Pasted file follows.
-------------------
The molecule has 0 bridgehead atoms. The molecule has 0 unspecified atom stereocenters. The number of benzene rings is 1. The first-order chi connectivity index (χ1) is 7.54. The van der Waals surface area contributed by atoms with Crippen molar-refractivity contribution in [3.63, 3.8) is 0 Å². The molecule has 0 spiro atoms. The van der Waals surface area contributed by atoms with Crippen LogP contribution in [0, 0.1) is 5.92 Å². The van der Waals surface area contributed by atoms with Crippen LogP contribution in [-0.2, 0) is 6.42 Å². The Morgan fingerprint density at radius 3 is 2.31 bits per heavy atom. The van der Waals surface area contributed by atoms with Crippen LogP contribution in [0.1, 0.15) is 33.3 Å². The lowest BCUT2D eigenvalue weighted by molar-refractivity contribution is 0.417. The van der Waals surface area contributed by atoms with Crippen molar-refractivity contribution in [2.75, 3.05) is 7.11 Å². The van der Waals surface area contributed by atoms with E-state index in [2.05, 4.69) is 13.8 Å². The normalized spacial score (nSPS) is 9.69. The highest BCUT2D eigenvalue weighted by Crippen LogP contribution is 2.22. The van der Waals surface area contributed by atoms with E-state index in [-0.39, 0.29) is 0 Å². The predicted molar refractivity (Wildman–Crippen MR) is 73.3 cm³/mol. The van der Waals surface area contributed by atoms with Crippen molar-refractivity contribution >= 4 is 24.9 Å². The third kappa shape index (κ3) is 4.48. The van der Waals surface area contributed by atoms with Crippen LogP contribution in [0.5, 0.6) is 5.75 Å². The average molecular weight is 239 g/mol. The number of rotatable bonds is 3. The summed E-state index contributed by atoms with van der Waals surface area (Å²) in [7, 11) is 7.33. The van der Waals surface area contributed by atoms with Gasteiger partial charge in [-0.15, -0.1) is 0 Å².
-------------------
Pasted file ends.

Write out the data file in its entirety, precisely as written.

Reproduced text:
The molecule has 0 bridgehead atoms. The molecule has 0 unspecified atom stereocenters. The number of benzene rings is 1. The first-order chi connectivity index (χ1) is 7.54. The van der Waals surface area contributed by atoms with Crippen molar-refractivity contribution in [3.63, 3.8) is 0 Å². The molecule has 0 spiro atoms. The van der Waals surface area contributed by atoms with Crippen LogP contribution in [0, 0.1) is 5.92 Å². The van der Waals surface area contributed by atoms with Crippen LogP contribution in [-0.2, 0) is 6.42 Å². The Morgan fingerprint density at radius 3 is 2.31 bits per heavy atom. The van der Waals surface area contributed by atoms with Crippen LogP contribution in [0.1, 0.15) is 33.3 Å². The lowest BCUT2D eigenvalue weighted by molar-refractivity contribution is 0.417. The van der Waals surface area contributed by atoms with Crippen molar-refractivity contribution in [2.75, 3.05) is 7.11 Å². The van der Waals surface area contributed by atoms with E-state index in [2.05, 4.69) is 13.8 Å². The normalized spacial score (nSPS) is 9.69. The highest BCUT2D eigenvalue weighted by Crippen LogP contribution is 2.22. The van der Waals surface area contributed by atoms with E-state index in [-0.39, 0.29) is 0 Å². The predicted molar refractivity (Wildman–Crippen MR) is 73.3 cm³/mol. The van der Waals surface area contributed by atoms with Crippen molar-refractivity contribution >= 4 is 24.9 Å². The third kappa shape index (κ3) is 4.48. The van der Waals surface area contributed by atoms with Crippen LogP contribution in [0.5, 0.6) is 5.75 Å². The average molecular weight is 239 g/mol. The number of rotatable bonds is 3. The summed E-state index contributed by atoms with van der Waals surface area (Å²) in [7, 11) is 7.33. The van der Waals surface area contributed by atoms with Gasteiger partial charge in [-0.15, -0.1) is 0 Å².